Greece ‘will not allow’ uncontrolled migrant flows from Afghanistan

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Greece will not allow an uncontrolled influx of refugees from Afghanistan the way Syria entered the country in 2015, its prime minister said after visiting a new migrant camp near the Turkish border.

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“We will not accept the uncontrolled migrant flow we saw in 2015,” Kyriakos Mitsotakis said, in another sign that he would not allow large numbers of Afghans into his country after the Taliban’s takeover of Afghanistan six weeks ago.

Last month, Greece opened a £37m EU-funded camp on the island of Samos near Turkey, a sprawling facility surrounded by barbed wire.

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It has also built a 25-mile fence in the Avros region on the Turkish border.

The new camp, in which air-conditioned containers form family homes and dormitories, is intended to temporarily house 3,000 people while their applications are processed.

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About 300 people from Afghanistan, Syria and African countries are already living there, who are placed in the neighborhood by nationality. The base also has basketball courts and playgrounds.

But the medical aid group Doctors Without Borders – MSF – said: “There is no doubt that this new center will further dehumanize and marginalize security-seekers in the EU.

“Millions of euros have been spent on building this facility which comes with military-grade barbed wire fencing and advanced surveillance systems.

“In addition to the mass rejection of asylum applications, this new center is yet another symbol of the complete rejection of refugees and their right to seek asylum.”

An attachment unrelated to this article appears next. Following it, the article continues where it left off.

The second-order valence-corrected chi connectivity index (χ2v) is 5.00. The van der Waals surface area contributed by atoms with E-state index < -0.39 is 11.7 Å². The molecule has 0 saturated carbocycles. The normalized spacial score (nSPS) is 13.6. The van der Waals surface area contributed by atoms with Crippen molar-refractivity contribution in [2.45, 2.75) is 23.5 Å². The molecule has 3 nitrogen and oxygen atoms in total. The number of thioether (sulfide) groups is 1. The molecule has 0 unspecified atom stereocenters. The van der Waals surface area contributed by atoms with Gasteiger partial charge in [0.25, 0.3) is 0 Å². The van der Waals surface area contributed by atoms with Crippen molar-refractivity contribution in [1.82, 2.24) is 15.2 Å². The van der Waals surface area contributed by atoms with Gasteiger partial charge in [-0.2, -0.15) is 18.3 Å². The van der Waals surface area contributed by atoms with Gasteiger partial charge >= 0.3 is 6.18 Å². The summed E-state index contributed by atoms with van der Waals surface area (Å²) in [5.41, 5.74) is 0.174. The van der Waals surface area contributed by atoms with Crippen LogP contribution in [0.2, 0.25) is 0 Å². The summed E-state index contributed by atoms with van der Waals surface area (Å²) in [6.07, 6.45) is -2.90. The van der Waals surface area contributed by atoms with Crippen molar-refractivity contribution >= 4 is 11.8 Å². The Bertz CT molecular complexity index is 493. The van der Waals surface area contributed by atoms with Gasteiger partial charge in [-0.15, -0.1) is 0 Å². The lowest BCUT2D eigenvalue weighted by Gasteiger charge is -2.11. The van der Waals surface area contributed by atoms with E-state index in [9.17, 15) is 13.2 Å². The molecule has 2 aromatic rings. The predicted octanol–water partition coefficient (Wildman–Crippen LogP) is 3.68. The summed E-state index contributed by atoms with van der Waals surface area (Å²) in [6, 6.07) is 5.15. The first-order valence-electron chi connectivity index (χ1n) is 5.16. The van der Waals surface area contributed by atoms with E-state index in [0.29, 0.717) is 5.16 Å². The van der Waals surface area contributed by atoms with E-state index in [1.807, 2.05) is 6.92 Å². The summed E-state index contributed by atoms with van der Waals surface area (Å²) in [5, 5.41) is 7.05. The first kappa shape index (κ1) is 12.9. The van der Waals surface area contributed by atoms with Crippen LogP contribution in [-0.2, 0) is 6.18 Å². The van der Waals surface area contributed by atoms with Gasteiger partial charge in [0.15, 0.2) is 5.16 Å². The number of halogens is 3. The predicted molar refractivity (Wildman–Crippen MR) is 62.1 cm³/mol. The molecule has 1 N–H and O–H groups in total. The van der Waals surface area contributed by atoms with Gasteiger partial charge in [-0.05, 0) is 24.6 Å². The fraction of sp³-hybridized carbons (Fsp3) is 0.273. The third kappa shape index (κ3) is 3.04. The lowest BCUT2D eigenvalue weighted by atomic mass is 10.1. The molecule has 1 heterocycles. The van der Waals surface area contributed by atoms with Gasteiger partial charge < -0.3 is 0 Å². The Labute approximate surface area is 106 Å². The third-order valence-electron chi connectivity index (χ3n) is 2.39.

In Greece, the Taliban takeover of Afghanistan raised fears of a 2015 re-play, when nearly a million asylum seekers, mostly Syrians, crossed over to Greece from Turkey and fled to Europe.

Although Athens welcomed 26 Afghan women lawyers and judges and their families on Thursday, such cases would be exceptions, Mr Mitsotakis said. “They cannot be considered as a pull factor.”

Afghanistan has plunged into an economic crisis, with the International Committee of the Red Cross warning of widespread hunger within weeks.

Before visiting the new Samos camp, Mr Mitsotakis addressed local officials from the island’s former camp at Vathye – once a crowded, rat-infested tent town of 7,000 people, which he called a “camp of shame” and a “demonstration of human dignity”. disgrace” said.

The government is planning more refuge facilities on other islands closer to Turkey, saying they would provide safe housing.

The prime minister said his government’s migration policy had “crushed” the migrant-smuggling network.

“We have been able to send a message to smugglers and their customers that making treacherous travel across the Aegean is probably a waste of money,” Mr Mitsotakis said.

Additional reporting by agencies

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Credit: www.independent.co.uk /

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